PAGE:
The literary history of the Koh-i-noor diamond
Western and South Asian writers and poets have written about the gemstone — seized from India by the British — with often contradicting worldviews
As we continue to deconstruct the recent coronation of King Charles III, controversy around the British Crown’s possession of the Koh-i-noor diamond rumbles on. As soon as Queen Elizabeth II died, the prospect of Camilla wearing this crown jewel sparked outrage from commentators who view the diamond as colonial loot.
While it was confirmed the queen consort would not wear the crown containing the diamond, Vox delved into the Koh-i-noor’s controversial history, and prominent Indian historian and politician Shashi Tharoor spoke of the need for countries like the UK to atone for colonialist destruction.
Controversy has surrounded the British Crown’s possession of the Koh-i-noor since it was seized in 1849. Many people argue that the stone’s ongoing presence in the UK functions as a reminder of colonialism and the British empire’s exploitation of India.
Such ideas have helped fuel the current drive to repatriate valuable antiquities, with British-Indian broadcaster and author Narinder Kaur among those calling for the Koh-i-noor to be given back as a gesture of goodwill and acknowledgement of the harms caused by colonialism. However, others such as former UK prime minister David Cameron have argued that the diamond is now part of Britain’s cultural heritage, and that it is unclear to whom it would be returned.
A number of South Asian countries, including Pakistan, India, Bangladesh and Afghanistan, all claim ownership of the precious stone. Iran too stakes a claim, as the Persian king Nader Shah was one of the ill-fated rulers to have owned the diamond before the British appropriated it.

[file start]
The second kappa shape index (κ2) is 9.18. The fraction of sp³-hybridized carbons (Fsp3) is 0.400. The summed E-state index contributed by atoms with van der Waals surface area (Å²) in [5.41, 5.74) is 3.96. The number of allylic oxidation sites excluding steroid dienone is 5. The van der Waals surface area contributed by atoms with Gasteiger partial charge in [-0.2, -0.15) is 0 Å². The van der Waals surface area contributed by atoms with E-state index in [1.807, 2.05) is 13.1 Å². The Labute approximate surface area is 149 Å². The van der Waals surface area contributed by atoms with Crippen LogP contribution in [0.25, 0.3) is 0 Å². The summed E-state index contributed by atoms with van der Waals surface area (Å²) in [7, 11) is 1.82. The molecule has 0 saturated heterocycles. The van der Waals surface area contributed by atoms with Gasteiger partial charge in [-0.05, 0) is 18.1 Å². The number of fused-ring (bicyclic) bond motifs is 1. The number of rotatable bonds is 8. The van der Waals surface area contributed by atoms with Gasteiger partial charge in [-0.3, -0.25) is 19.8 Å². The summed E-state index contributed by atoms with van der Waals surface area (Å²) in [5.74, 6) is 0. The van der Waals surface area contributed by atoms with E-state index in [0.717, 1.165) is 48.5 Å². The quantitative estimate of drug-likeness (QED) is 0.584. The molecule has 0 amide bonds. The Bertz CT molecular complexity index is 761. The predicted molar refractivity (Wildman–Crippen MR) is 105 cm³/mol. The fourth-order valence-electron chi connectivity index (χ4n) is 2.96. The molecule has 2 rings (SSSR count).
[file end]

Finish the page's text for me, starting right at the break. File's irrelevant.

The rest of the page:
The history of the Koh-i-noor dates back to at least the early 17th century. It is believed by some Hindus to have been the mythical Syamantaka gem, with roots in ancient Hindu theological stories. Less mystical is the theory that the Koh-i-noor originated in a diamond mine in present-day Andhra Pradesh or Telangana, though evidence is sparse.
All we can say for certain is that the diamond passed through the hands of a number of rulers, including the Mughals. The gem’s first eye-witness mention under the Koh-i-noor name appears in the book Tarikh-i ’alam-ara-yi Nadiri (The World-Illuminating History of Nader) by the Persian historian Muhammad Kazim Marvi. In the 1740s, Marvi saw the stone adorning the opulent Peacock Throne, a royal seat built for the Mughal emperor Shah Jahan in 1635. The shah of Iran, Nader Shah, had recently taken the throne as spoils of war and had it reassembled in his home country.
The Afghans next took possession of the Koh-i-noor, followed by the Sikh Empire ruled by Ranjit Singh, the “Lion of the Punjab”. In 1849, the British East India Company seized the diamond following the defeat of the Sikh Empire after the death of Singh.
One popular belief surrounding the Koh-i-noor’s history is that the gemstone is a cursed object for male monarchs. This theory contains an element of truth: every man who has possessed the diamond is said to have met a tragic fate, including Mughal prince Shah Shuja (murdered in 1661), Nader Shah of Persia (assassinated in 1747), and Ahmad Shah Durrani of Afghanistan (died of a painful illness, thought to be cancer, in 1772).
In their book Koh-I-Noor: The Story of the World’s Most Infamous Diamond, writers Anita Anand and William Dalrymple explore its origins in India and its journey through different empires and kingdoms. Most affecting is the story of the deposed boy maharaja Duleep Singh, the youngest son of the late Ranjit, who was forced to sign the gem over to the British amid a power vacuum in the Punjab.